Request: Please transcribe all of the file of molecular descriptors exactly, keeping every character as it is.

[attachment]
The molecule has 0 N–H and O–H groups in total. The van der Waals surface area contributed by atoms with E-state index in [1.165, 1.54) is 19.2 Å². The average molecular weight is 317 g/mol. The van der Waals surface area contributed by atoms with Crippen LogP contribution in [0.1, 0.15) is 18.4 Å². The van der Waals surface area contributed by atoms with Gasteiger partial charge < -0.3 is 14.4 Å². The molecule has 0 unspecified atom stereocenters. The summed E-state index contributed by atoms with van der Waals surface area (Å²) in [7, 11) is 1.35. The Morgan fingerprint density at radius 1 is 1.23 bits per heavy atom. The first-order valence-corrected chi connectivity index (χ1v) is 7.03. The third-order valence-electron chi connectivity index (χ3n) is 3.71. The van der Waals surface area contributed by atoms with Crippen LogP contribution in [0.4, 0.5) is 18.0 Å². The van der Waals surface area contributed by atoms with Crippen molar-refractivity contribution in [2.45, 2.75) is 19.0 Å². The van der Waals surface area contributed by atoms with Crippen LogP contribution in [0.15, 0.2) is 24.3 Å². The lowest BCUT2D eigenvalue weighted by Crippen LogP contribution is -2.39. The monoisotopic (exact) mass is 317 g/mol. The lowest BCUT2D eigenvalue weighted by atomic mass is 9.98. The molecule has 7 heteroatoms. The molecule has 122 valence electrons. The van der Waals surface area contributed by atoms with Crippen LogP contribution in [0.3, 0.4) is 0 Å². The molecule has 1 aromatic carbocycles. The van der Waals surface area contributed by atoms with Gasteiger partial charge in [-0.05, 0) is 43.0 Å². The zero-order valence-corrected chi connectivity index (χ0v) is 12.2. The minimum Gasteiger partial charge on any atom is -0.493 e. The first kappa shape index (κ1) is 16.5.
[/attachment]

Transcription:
The molecule has 0 N–H and O–H groups in total. The van der Waals surface area contributed by atoms with E-state index in [1.165, 1.54) is 19.2 Å². The average molecular weight is 317 g/mol. The van der Waals surface area contributed by atoms with Crippen LogP contribution in [0.1, 0.15) is 18.4 Å². The van der Waals surface area contributed by atoms with Gasteiger partial charge < -0.3 is 14.4 Å². The molecule has 0 unspecified atom stereocenters. The summed E-state index contributed by atoms with van der Waals surface area (Å²) in [7, 11) is 1.35. The Morgan fingerprint density at radius 1 is 1.23 bits per heavy atom. The first-order valence-corrected chi connectivity index (χ1v) is 7.03. The third-order valence-electron chi connectivity index (χ3n) is 3.71. The van der Waals surface area contributed by atoms with Crippen LogP contribution in [0.4, 0.5) is 18.0 Å². The van der Waals surface area contributed by atoms with Crippen molar-refractivity contribution in [2.45, 2.75) is 19.0 Å². The van der Waals surface area contributed by atoms with Crippen LogP contribution in [0.15, 0.2) is 24.3 Å². The lowest BCUT2D eigenvalue weighted by Crippen LogP contribution is -2.39. The monoisotopic (exact) mass is 317 g/mol. The lowest BCUT2D eigenvalue weighted by atomic mass is 9.98. The molecule has 7 heteroatoms. The molecule has 122 valence electrons. The van der Waals surface area contributed by atoms with Crippen LogP contribution in [0.3, 0.4) is 0 Å². The molecule has 1 aromatic carbocycles. The van der Waals surface area contributed by atoms with Gasteiger partial charge in [-0.05, 0) is 43.0 Å². The zero-order valence-corrected chi connectivity index (χ0v) is 12.2. The minimum Gasteiger partial charge on any atom is -0.493 e. The first kappa shape index (κ1) is 16.5.